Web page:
Alcohol and Breast Cancer – A Surprising Connection

By Raimee Eck, PhD, MPH, MPAS; Paul Gilbert, PhD, ScM; and Priscilla Martinez, PhD, MPhil

Most people know about the harms that can come from drinking—from hangovers to addiction—but few people are aware of the link between alcohol and cancer. In fact, alcohol is considered a carcinogen,1 and it has been established as a cause of several cancers, including mouth and throat, liver, colon, and female breast cancers.2 The more a person drinks alcohol, the greater their risk of these cancers. For women, alcohol use is one of the top causes of breast cancer, and just over one in six breast cancer deaths is due to alcohol.

Since the start of the COVID-19 pandemic, the public health community has been more and more concerned about increasing alcohol use. Data are still emerging, but drinking in the US has increased, likely as a coping response to stress during the pandemic.3-5 However, the change in whether people drink—and how much they drink—has not been the same for everyone. Women who drink have increased how often and how much they drink more than men. Even before the pandemic, some groups of women (for example, middle aged and older women) have increased their drinking closer to men’s levels.6, 7 In addition, alcohol use is an ongoing concern in Iowa.8 The state has consistently ranked above the national average for adult binge drinking episodes, which are defined as four or more drinks on a single occasion for women and five or more drinks on a single occasion for men.

While we’ve known for decades that alcohol can cause breast cancer, the majority of American women are unaware of this important link. Using data from the National Survey of Family Growth, one study found that only 25% of women between the ages of 18-49 said that alcohol was a risk factor for breast cancer.9 A more recent study asked people of drinking age at the Minnesota State Fair if they knew about the link between alcohol and different types of cancers. They found that knowledge of the link was lowest for breast cancer.10 Given that alcohol use among women is on the rise and appears to be accelerated by the COVID-19 pandemic, it is critical that women are aware of the negative impact of alcohol use on their breast health.

The alcohol industry is taking advantage of this low awareness by using the pink awareness ribbon or supporting breast cancer charities, all while manufacturing or selling products that contain a cancer-causing ingredient—a tactic called Pink Washing. Not only is it a conflict of interest to encourage use of a cancer-causing product in order to support work to reduce or eliminate cancer, but most campaigns do not list a specific charity, specific dollar amounts to be donated, or the types of cancer-related activities to be funded. In other words, there is limited transparency into the actual impact of such fundraising campaigns versus the impact on increased sales profit to the company from just marketing in general.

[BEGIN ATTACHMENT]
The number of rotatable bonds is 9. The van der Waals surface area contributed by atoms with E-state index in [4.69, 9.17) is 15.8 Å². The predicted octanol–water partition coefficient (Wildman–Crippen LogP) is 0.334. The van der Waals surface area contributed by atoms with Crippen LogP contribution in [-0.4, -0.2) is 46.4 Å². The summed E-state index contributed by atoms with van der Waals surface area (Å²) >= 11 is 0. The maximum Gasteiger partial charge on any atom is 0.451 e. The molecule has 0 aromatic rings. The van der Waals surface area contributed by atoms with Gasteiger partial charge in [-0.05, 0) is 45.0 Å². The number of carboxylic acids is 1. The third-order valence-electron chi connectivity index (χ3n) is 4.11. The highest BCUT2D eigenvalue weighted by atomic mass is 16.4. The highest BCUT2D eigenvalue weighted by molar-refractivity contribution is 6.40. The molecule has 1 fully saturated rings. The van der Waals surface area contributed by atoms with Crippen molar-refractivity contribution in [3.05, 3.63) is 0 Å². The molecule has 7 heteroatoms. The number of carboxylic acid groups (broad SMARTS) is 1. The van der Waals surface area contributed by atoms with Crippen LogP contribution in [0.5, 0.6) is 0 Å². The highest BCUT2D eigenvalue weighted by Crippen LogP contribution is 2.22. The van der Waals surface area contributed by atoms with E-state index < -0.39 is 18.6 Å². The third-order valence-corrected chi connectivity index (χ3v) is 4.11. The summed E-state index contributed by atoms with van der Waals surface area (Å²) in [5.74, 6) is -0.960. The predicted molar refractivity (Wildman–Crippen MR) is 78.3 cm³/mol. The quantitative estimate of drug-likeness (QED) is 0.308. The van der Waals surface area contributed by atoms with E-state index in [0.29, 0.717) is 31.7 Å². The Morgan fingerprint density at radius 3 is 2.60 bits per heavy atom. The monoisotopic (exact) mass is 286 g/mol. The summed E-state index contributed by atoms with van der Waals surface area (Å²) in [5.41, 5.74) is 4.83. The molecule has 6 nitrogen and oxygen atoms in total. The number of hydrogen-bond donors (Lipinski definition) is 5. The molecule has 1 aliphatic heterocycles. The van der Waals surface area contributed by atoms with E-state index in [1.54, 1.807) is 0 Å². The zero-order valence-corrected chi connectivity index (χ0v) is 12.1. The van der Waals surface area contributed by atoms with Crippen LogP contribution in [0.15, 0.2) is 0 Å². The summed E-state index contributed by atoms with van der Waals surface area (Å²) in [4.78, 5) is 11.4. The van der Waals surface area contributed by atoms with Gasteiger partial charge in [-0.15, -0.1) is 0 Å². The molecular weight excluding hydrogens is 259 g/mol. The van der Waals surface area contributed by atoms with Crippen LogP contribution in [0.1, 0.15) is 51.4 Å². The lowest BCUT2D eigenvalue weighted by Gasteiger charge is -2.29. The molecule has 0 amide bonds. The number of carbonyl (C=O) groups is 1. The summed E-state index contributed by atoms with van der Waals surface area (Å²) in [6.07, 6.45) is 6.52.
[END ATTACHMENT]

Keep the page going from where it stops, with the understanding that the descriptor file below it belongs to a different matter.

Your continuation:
Health education campaigns to raise awareness that alcohol is a risk factor for breast cancer have been conducted in Australia11 and the UK12, and this year has seen the launch of more campaigns about the overall link between alcohol use and cancer in Australia13 and Europe14. These campaigns have been successful at raising awareness among women about alcohol use and breast cancer, and for increasing support for alcohol policies to reduce to drinking.15 In the US, health campaigns about alcohol and breast cancer are much less common. However, the Drink Less for Your Breasts campaign was launched in California in March, 2021, and is the first of its kind. It is an ongoing social media campaign and has reached about 300,000 young women so far.

For cancer prevention, the best strategies are to get regular exercise, eat healthy foods, quit smoking, and avoid alcohol.16 The American Cancer Society even recommends no alcohol for cancer prevention; but if you choose to drink, stay within the levels recommended by the 2020-2025 Dietary Guidelines for Americans (no more than one drink per day for women, no more than two drinks per day for men). Other best practices to reduce the harms from alcohol include maintaining taxes on alcohol, limited hours and days of sales, and restricting outlet density (among others).17

Interested in learning more? You can follow the Drink Less for Your Breasts campaign on Instagram or Facebook, or visit their webpage ( Additional information on the link between alcohol and cancer is available from the American Cancer Society and the National Cancer Institute.

Contact the Authors

Raimee Eck, PhD, MPH, MPAS
Advocacy Committee Co-chair, Maryland Public Health Association
Principal, Sonrisa Solutions

Paul Gilbert, PhD, ScM
Associate Professor
Department of Community and Behavioral Health
University of Iowa
[email protected]

Priscilla Martinez, PhD, MPhil
Alcohol Research Group, Public Health Institute
[email protected]

Dr. Martinez is the Principal Investigator of the Drink Less for Your Breasts project, which was funded by the California Breast Cancer Research Program Grant #25QB-0500.


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